A key genetic mutation that occurs early in cancer alters RNA ‘dark matter’ and causes the release of previously unknown RNA biomarkers for early cancer detection, a new study by researchers from the UC Santa Cruz published in the journal Cell reports shows.
The researchers looked at the effects of mutations in the KRAS gene, which is among the most frequently mutated genes in all cancers, including pancreatic, lung and colorectal cancers. KRAS is thought to be an initial “driver” mutation that leads to the formation of cancer, making it essential for understanding and detecting cancer in its early stages.
In this study, Assistant Professor of Biomolecular Engineering Daniel Kim’s lab focused on KRAS mutations in lung cancer to determine their effects on RNA “dark matter,” which is generated from 75 % of the 3 billion base pairs of the human genome, with the aim of discovering new RNA biomarkers for the early detection of cancer.
“The earlier you detect that a person has cancer, the more likely they are to survive with treatment and surgery,” Kim, who is affiliated with the Institute of Genomics at UC Santa Cruz, told the Institute of Stem Cell Biology, at the Center for Molecular Biology of RNA and an associate member of Stanford’s Canary Center for the early detection of cancer. “Millions of people die of cancer each year worldwide, and there is an urgent need to develop highly sensitive and specific diagnostic tests that allow early detection of cancer, before it spreads to other parts of the body. .”
Kim’s lab studies how the KRAS gene regulates the transcriptome, all the RNA produced in a cell. The most commonly recognized function of RNA is that of a “messenger” that takes the genetic information encoded in DNA and converts it into protein, but recent advances in genomics have revealed that the vast majority of RNA is non-coding and does not make protein. Kim’s lab is focused on finding this non-coding RNA, with the goal of using this information to better understand cancer formation and identify new biomarkers for early cancer detection.
In this study, led by Kim Lab Ph.D. Biomolecular Engineering Candidate and National Institutes of Health F99/K00 Roman Reggiardo Fellow, researchers found that KRAS mutations in lung cancers also activate genes that are stimulated by interferon, which is seen in many cancers but the cause is unclear.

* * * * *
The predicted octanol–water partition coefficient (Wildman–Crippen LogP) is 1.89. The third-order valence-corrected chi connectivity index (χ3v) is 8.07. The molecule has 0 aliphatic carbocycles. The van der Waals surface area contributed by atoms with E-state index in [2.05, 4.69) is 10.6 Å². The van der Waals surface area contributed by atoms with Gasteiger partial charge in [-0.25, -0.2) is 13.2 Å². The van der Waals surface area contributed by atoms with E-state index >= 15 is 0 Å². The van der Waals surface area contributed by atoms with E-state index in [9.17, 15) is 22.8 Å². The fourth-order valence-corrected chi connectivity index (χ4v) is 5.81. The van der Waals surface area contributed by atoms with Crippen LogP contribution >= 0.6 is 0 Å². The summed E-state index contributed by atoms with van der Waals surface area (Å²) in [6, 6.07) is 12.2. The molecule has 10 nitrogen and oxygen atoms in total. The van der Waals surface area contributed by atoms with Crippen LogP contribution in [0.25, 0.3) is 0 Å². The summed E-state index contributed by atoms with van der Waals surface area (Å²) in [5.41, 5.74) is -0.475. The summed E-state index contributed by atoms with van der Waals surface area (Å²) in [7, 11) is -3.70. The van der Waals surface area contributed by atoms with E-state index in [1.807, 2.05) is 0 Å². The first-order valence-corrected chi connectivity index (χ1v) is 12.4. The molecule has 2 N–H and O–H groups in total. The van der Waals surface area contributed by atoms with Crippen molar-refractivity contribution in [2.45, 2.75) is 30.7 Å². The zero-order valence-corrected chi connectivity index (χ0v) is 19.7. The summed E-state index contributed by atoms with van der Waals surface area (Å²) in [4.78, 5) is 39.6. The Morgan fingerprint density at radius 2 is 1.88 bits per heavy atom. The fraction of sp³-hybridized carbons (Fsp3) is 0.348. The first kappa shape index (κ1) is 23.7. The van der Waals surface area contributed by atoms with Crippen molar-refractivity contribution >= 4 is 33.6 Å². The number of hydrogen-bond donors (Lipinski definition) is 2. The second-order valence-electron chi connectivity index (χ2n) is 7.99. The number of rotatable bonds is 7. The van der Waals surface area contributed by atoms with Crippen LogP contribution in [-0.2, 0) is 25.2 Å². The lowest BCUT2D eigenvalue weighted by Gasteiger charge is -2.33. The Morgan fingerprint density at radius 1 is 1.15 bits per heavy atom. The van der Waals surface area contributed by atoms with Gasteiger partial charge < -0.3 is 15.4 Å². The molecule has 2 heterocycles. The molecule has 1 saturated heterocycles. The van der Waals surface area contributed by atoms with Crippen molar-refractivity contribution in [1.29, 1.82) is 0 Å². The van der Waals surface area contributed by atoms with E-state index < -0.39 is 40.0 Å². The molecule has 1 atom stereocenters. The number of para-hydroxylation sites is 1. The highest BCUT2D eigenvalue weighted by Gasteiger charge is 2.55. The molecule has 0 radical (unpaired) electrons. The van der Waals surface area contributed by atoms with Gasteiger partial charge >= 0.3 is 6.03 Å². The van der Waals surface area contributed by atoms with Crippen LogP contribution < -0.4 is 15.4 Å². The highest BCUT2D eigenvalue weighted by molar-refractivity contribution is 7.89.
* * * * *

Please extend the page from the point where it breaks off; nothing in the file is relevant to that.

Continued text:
They also determined that KRAS mutations cause a class of genes called KRAB zinc finger genes to be silenced, which Kim says has never been seen before in the context of cancer. When these genes are turned off, certain types of non-coding RNA are aberrantly activated. Many of these newly activated non-coding RNAs are derived from transposable elements, which are repeating elements found in the millions in the human genome, some of which have the potential to “jump” around the genome and modify it.
The researchers found that not only are these transposable element RNAs activated in mutant KRAS cells, but they are also transported outside the cells. Since RNAs are known to be released from cancer cells into the bloodstream, these transposable element RNAs may act as a carcinogenic mutant KRAS signal that can be detected in blood by RNA sequencing.
Kim thinks this strong and robust RNA signature holds great promise for diagnosing cancer in its early stages. This could be done with a blood test known as a ‘liquid biopsy’, a minimally invasive approach compared to a traditional tumor tissue biopsy.
These newly published findings were found through the use of cell culture models, where researchers introduced mutant KRAS into non-cancerous lung cells, pushing them into a cancerous state. They performed RNA sequencing using several different techniques and performed computational analysis to determine which RNA was more prevalent in cells expressing mutant KRAS compared to control cells.
The researchers performed additional epigenomic profiling experiments, which look at how genes are turned on or off without changing the DNA sequence itself. They also performed extracellular vesicle isolations, identifying which RNAs are packaged in extracellular vesicles and preferentially secreted by cancer cells affected by mutant KRAS.
Other labs that contributed to this study include the lab of Associate Professor of Biomolecular Engineering Angela Brooks, the lab of Stanford Radiology Professor Utkan Demirci, the lab of UCSF Medicine Professor Eric Collisson, and Jason Fernandes of laboratory of biomolecular engineering professor David Haussler.
“We were in an interdisciplinary environment that really encouraged us to think about RNA and cancer in a different way,” said first author Reggiardo.
In ongoing and future work, the Kim lab aims to further confirm its new findings by analyzing blood samples from lung cancer patients to validate that their newly identified RNA signatures are present in these patients. This will be done in collaboration with their Stanford Canary Center colleague, Utkan Demirci, and others at Stanford through a collaborative grant from the Department of Defense. They hope to develop a test that could detect these RNA signatures as biomarkers for the early diagnosis of lung cancer.
Moreover, they anticipate that the methods developed in this study could be used as a framework to develop an RNA liquid biopsy platform for the early detection of several cancers.
“Now that we know the RNA signatures of this very early cancer event, it will help us develop new methods for early cancer detection, which will hopefully help save the lives of many people in the future,” said Kim.
Reference: Reggiardo RE, Maroli SV, Halasz H, et al. Mutant KRAS regulates transposable element RNA and innate immunity via KRAB zinc finger genes. Cell representative. 2022;40(3). do I: 10.1016/j.celrep.2022.111104
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